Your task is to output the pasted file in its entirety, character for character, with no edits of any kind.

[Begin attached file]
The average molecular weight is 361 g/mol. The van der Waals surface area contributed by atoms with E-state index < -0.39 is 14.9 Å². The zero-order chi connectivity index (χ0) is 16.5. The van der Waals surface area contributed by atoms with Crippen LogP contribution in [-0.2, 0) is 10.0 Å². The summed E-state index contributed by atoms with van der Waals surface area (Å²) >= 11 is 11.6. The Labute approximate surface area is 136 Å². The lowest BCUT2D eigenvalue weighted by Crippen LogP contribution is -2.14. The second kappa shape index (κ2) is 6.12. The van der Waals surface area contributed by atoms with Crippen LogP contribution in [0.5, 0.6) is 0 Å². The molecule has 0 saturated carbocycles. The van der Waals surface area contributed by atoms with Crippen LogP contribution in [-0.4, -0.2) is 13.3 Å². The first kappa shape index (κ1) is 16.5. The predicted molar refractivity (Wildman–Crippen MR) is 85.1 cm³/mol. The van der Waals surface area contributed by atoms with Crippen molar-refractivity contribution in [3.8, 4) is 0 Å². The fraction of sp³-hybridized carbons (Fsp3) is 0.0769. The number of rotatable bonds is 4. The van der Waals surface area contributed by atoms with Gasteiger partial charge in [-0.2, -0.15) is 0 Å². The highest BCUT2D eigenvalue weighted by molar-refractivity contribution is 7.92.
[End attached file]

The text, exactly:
The average molecular weight is 361 g/mol. The van der Waals surface area contributed by atoms with E-state index < -0.39 is 14.9 Å². The zero-order chi connectivity index (χ0) is 16.5. The van der Waals surface area contributed by atoms with Crippen LogP contribution in [-0.2, 0) is 10.0 Å². The summed E-state index contributed by atoms with van der Waals surface area (Å²) >= 11 is 11.6. The Labute approximate surface area is 136 Å². The lowest BCUT2D eigenvalue weighted by Crippen LogP contribution is -2.14. The second kappa shape index (κ2) is 6.12. The van der Waals surface area contributed by atoms with Crippen LogP contribution in [0.5, 0.6) is 0 Å². The molecule has 0 saturated carbocycles. The van der Waals surface area contributed by atoms with Crippen LogP contribution in [-0.4, -0.2) is 13.3 Å². The first kappa shape index (κ1) is 16.5. The predicted molar refractivity (Wildman–Crippen MR) is 85.1 cm³/mol. The van der Waals surface area contributed by atoms with Crippen molar-refractivity contribution in [3.8, 4) is 0 Å². The fraction of sp³-hybridized carbons (Fsp3) is 0.0769. The number of rotatable bonds is 4. The van der Waals surface area contributed by atoms with Gasteiger partial charge in [-0.2, -0.15) is 0 Å². The highest BCUT2D eigenvalue weighted by molar-refractivity contribution is 7.92.